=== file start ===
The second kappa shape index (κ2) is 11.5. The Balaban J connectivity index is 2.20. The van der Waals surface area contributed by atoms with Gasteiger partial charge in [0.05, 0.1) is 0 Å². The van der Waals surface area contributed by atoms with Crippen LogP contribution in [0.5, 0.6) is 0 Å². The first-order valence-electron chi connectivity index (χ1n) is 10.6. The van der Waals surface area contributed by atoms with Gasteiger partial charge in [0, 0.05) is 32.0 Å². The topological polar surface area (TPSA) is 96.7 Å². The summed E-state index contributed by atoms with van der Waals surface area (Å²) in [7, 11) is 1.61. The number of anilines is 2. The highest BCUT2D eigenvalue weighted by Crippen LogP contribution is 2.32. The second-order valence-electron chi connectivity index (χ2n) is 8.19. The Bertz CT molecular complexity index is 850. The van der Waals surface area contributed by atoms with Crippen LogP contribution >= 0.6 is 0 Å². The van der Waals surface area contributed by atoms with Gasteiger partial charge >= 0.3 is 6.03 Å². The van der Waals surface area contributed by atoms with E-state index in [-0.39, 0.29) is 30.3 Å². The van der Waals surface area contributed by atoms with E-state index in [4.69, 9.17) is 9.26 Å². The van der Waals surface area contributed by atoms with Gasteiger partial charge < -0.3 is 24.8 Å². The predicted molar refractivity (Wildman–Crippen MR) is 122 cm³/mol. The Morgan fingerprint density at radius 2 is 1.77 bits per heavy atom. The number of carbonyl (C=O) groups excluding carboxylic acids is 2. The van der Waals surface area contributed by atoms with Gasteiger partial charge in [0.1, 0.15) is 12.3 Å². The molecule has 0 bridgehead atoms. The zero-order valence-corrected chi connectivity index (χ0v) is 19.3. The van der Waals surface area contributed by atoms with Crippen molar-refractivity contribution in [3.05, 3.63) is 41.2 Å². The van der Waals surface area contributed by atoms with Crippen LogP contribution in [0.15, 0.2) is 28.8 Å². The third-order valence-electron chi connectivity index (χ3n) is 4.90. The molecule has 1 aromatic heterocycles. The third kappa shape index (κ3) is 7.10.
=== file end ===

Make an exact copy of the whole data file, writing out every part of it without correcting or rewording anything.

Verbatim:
The second kappa shape index (κ2) is 11.5. The Balaban J connectivity index is 2.20. The van der Waals surface area contributed by atoms with Gasteiger partial charge in [0.05, 0.1) is 0 Å². The van der Waals surface area contributed by atoms with Crippen LogP contribution in [0.5, 0.6) is 0 Å². The first-order valence-electron chi connectivity index (χ1n) is 10.6. The van der Waals surface area contributed by atoms with Gasteiger partial charge in [0, 0.05) is 32.0 Å². The topological polar surface area (TPSA) is 96.7 Å². The summed E-state index contributed by atoms with van der Waals surface area (Å²) in [7, 11) is 1.61. The number of anilines is 2. The highest BCUT2D eigenvalue weighted by Crippen LogP contribution is 2.32. The second-order valence-electron chi connectivity index (χ2n) is 8.19. The Bertz CT molecular complexity index is 850. The van der Waals surface area contributed by atoms with Crippen LogP contribution >= 0.6 is 0 Å². The van der Waals surface area contributed by atoms with Gasteiger partial charge >= 0.3 is 6.03 Å². The van der Waals surface area contributed by atoms with E-state index in [-0.39, 0.29) is 30.3 Å². The van der Waals surface area contributed by atoms with E-state index in [4.69, 9.17) is 9.26 Å². The van der Waals surface area contributed by atoms with Gasteiger partial charge < -0.3 is 24.8 Å². The predicted molar refractivity (Wildman–Crippen MR) is 122 cm³/mol. The Morgan fingerprint density at radius 2 is 1.77 bits per heavy atom. The number of carbonyl (C=O) groups excluding carboxylic acids is 2. The van der Waals surface area contributed by atoms with Gasteiger partial charge in [0.1, 0.15) is 12.3 Å². The molecule has 0 bridgehead atoms. The zero-order valence-corrected chi connectivity index (χ0v) is 19.3. The van der Waals surface area contributed by atoms with Crippen molar-refractivity contribution in [3.05, 3.63) is 41.2 Å². The van der Waals surface area contributed by atoms with Crippen LogP contribution in [0.15, 0.2) is 28.8 Å². The third-order valence-electron chi connectivity index (χ3n) is 4.90. The molecule has 1 aromatic heterocycles. The third kappa shape index (κ3) is 7.10.